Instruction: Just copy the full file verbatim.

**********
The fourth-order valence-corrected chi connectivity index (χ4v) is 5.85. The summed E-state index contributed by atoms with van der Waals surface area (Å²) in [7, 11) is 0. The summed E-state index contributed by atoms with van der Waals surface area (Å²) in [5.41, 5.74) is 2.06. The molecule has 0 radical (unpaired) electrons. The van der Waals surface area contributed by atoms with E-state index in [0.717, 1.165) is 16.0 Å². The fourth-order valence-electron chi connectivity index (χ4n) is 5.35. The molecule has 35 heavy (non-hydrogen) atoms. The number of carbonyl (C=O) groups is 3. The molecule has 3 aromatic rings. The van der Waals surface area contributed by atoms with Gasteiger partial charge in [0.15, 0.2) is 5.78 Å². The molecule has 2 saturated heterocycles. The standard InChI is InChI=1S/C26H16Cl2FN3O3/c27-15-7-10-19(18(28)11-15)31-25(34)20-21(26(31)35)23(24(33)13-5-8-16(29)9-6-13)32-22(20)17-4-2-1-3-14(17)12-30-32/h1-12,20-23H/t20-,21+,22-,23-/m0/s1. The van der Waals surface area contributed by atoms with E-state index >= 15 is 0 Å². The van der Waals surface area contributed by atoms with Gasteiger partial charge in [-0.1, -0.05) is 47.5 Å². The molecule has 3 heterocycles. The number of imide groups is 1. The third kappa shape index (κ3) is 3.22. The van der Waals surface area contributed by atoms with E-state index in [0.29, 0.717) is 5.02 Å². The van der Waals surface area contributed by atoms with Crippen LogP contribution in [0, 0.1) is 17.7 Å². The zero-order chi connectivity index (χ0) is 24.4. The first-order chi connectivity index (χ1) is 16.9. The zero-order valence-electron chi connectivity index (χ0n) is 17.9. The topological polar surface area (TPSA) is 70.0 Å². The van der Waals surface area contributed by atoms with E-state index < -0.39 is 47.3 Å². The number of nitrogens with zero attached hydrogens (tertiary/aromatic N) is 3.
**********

The fourth-order valence-corrected chi connectivity index (χ4v) is 5.85. The summed E-state index contributed by atoms with van der Waals surface area (Å²) in [7, 11) is 0. The summed E-state index contributed by atoms with van der Waals surface area (Å²) in [5.41, 5.74) is 2.06. The molecule has 0 radical (unpaired) electrons. The van der Waals surface area contributed by atoms with E-state index in [0.717, 1.165) is 16.0 Å². The fourth-order valence-electron chi connectivity index (χ4n) is 5.35. The molecule has 35 heavy (non-hydrogen) atoms. The number of carbonyl (C=O) groups is 3. The molecule has 3 aromatic rings. The van der Waals surface area contributed by atoms with Gasteiger partial charge in [0.15, 0.2) is 5.78 Å². The molecule has 2 saturated heterocycles. The standard InChI is InChI=1S/C26H16Cl2FN3O3/c27-15-7-10-19(18(28)11-15)31-25(34)20-21(26(31)35)23(24(33)13-5-8-16(29)9-6-13)32-22(20)17-4-2-1-3-14(17)12-30-32/h1-12,20-23H/t20-,21+,22-,23-/m0/s1. The van der Waals surface area contributed by atoms with E-state index >= 15 is 0 Å². The van der Waals surface area contributed by atoms with Gasteiger partial charge in [-0.1, -0.05) is 47.5 Å². The molecule has 3 heterocycles. The number of imide groups is 1. The third kappa shape index (κ3) is 3.22. The van der Waals surface area contributed by atoms with E-state index in [0.29, 0.717) is 5.02 Å². The van der Waals surface area contributed by atoms with Crippen LogP contribution in [0, 0.1) is 17.7 Å². The zero-order chi connectivity index (χ0) is 24.4. The first-order chi connectivity index (χ1) is 16.9. The zero-order valence-electron chi connectivity index (χ0n) is 17.9. The topological polar surface area (TPSA) is 70.0 Å². The van der Waals surface area contributed by atoms with E-state index < -0.39 is 47.3 Å². The number of nitrogens with zero attached hydrogens (tertiary/aromatic N) is 3.